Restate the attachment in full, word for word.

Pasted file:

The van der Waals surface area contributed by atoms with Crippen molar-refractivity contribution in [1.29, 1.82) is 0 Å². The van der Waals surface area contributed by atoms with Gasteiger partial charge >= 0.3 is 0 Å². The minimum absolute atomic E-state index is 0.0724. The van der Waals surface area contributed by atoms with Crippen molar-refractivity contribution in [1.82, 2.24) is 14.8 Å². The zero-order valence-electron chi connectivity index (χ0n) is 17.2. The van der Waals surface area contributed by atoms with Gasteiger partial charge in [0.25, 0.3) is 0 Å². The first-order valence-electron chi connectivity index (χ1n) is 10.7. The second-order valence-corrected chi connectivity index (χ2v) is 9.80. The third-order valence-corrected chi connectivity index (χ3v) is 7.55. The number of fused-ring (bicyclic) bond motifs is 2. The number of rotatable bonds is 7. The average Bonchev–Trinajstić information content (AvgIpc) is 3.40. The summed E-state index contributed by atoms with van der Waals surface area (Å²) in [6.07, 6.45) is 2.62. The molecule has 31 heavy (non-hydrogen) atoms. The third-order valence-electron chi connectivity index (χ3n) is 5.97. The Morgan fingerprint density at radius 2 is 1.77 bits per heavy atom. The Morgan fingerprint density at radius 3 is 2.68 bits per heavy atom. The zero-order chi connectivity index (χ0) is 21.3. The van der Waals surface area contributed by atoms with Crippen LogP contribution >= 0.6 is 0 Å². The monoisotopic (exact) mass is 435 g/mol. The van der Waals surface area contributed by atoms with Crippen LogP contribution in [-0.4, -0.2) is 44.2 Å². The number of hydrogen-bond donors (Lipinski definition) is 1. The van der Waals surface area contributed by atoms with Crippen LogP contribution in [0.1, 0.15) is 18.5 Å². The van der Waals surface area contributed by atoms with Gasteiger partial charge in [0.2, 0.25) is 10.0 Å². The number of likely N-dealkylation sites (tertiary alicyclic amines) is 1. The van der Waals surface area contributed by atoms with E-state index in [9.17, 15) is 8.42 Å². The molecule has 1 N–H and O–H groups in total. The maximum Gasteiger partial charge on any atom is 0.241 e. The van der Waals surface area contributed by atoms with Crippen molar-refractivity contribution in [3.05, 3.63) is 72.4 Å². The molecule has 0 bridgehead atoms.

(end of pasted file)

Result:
The van der Waals surface area contributed by atoms with Crippen molar-refractivity contribution in [1.29, 1.82) is 0 Å². The van der Waals surface area contributed by atoms with Gasteiger partial charge >= 0.3 is 0 Å². The minimum absolute atomic E-state index is 0.0724. The van der Waals surface area contributed by atoms with Crippen molar-refractivity contribution in [1.82, 2.24) is 14.8 Å². The zero-order valence-electron chi connectivity index (χ0n) is 17.2. The van der Waals surface area contributed by atoms with Gasteiger partial charge in [0.25, 0.3) is 0 Å². The first-order valence-electron chi connectivity index (χ1n) is 10.7. The second-order valence-corrected chi connectivity index (χ2v) is 9.80. The third-order valence-corrected chi connectivity index (χ3v) is 7.55. The number of fused-ring (bicyclic) bond motifs is 2. The number of rotatable bonds is 7. The average Bonchev–Trinajstić information content (AvgIpc) is 3.40. The summed E-state index contributed by atoms with van der Waals surface area (Å²) in [6.07, 6.45) is 2.62. The molecule has 31 heavy (non-hydrogen) atoms. The third-order valence-electron chi connectivity index (χ3n) is 5.97. The Morgan fingerprint density at radius 2 is 1.77 bits per heavy atom. The Morgan fingerprint density at radius 3 is 2.68 bits per heavy atom. The zero-order chi connectivity index (χ0) is 21.3. The van der Waals surface area contributed by atoms with Crippen LogP contribution >= 0.6 is 0 Å². The monoisotopic (exact) mass is 435 g/mol. The van der Waals surface area contributed by atoms with Crippen LogP contribution in [-0.4, -0.2) is 44.2 Å². The number of hydrogen-bond donors (Lipinski definition) is 1. The van der Waals surface area contributed by atoms with Crippen LogP contribution in [0.1, 0.15) is 18.5 Å². The van der Waals surface area contributed by atoms with Gasteiger partial charge in [0.2, 0.25) is 10.0 Å². The number of likely N-dealkylation sites (tertiary alicyclic amines) is 1. The van der Waals surface area contributed by atoms with E-state index in [9.17, 15) is 8.42 Å². The molecule has 1 N–H and O–H groups in total. The maximum Gasteiger partial charge on any atom is 0.241 e. The van der Waals surface area contributed by atoms with Crippen molar-refractivity contribution in [3.05, 3.63) is 72.4 Å². The molecule has 0 bridgehead atoms.